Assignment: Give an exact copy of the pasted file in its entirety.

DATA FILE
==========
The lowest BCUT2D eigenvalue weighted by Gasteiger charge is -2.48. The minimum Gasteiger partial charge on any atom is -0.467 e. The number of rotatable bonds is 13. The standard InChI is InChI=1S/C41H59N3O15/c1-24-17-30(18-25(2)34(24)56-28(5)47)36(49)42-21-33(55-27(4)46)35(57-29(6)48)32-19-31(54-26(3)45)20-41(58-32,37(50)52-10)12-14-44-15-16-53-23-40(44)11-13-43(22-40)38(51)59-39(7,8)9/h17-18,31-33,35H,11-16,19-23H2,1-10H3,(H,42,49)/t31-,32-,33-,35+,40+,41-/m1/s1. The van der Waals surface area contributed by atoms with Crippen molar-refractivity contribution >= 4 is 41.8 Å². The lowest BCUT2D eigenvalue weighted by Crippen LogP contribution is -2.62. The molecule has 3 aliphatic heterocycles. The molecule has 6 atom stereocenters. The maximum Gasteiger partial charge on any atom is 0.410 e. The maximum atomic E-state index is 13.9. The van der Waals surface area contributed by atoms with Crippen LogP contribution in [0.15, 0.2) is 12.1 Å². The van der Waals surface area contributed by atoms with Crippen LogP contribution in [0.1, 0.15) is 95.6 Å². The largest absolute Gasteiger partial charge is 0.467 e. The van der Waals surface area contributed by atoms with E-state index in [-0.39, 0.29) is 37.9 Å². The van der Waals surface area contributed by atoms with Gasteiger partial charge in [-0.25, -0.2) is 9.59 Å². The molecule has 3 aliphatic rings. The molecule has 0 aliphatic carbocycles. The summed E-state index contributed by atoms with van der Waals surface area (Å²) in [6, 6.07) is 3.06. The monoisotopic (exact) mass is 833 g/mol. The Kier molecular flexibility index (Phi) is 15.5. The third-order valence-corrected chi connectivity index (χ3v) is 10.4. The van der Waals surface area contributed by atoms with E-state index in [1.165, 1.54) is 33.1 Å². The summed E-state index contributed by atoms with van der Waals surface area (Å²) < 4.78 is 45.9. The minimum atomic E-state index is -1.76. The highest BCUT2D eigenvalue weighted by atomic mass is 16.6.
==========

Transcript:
The lowest BCUT2D eigenvalue weighted by Gasteiger charge is -2.48. The minimum Gasteiger partial charge on any atom is -0.467 e. The number of rotatable bonds is 13. The standard InChI is InChI=1S/C41H59N3O15/c1-24-17-30(18-25(2)34(24)56-28(5)47)36(49)42-21-33(55-27(4)46)35(57-29(6)48)32-19-31(54-26(3)45)20-41(58-32,37(50)52-10)12-14-44-15-16-53-23-40(44)11-13-43(22-40)38(51)59-39(7,8)9/h17-18,31-33,35H,11-16,19-23H2,1-10H3,(H,42,49)/t31-,32-,33-,35+,40+,41-/m1/s1. The van der Waals surface area contributed by atoms with Crippen molar-refractivity contribution >= 4 is 41.8 Å². The lowest BCUT2D eigenvalue weighted by Crippen LogP contribution is -2.62. The molecule has 3 aliphatic heterocycles. The molecule has 6 atom stereocenters. The maximum Gasteiger partial charge on any atom is 0.410 e. The maximum atomic E-state index is 13.9. The van der Waals surface area contributed by atoms with Crippen LogP contribution in [0.15, 0.2) is 12.1 Å². The van der Waals surface area contributed by atoms with Crippen LogP contribution in [0.1, 0.15) is 95.6 Å². The largest absolute Gasteiger partial charge is 0.467 e. The van der Waals surface area contributed by atoms with E-state index in [-0.39, 0.29) is 37.9 Å². The van der Waals surface area contributed by atoms with Gasteiger partial charge in [-0.25, -0.2) is 9.59 Å². The molecule has 3 aliphatic rings. The molecule has 0 aliphatic carbocycles. The summed E-state index contributed by atoms with van der Waals surface area (Å²) in [6, 6.07) is 3.06. The monoisotopic (exact) mass is 833 g/mol. The Kier molecular flexibility index (Phi) is 15.5. The third-order valence-corrected chi connectivity index (χ3v) is 10.4. The van der Waals surface area contributed by atoms with E-state index in [1.165, 1.54) is 33.1 Å². The summed E-state index contributed by atoms with van der Waals surface area (Å²) < 4.78 is 45.9. The minimum atomic E-state index is -1.76. The highest BCUT2D eigenvalue weighted by atomic mass is 16.6.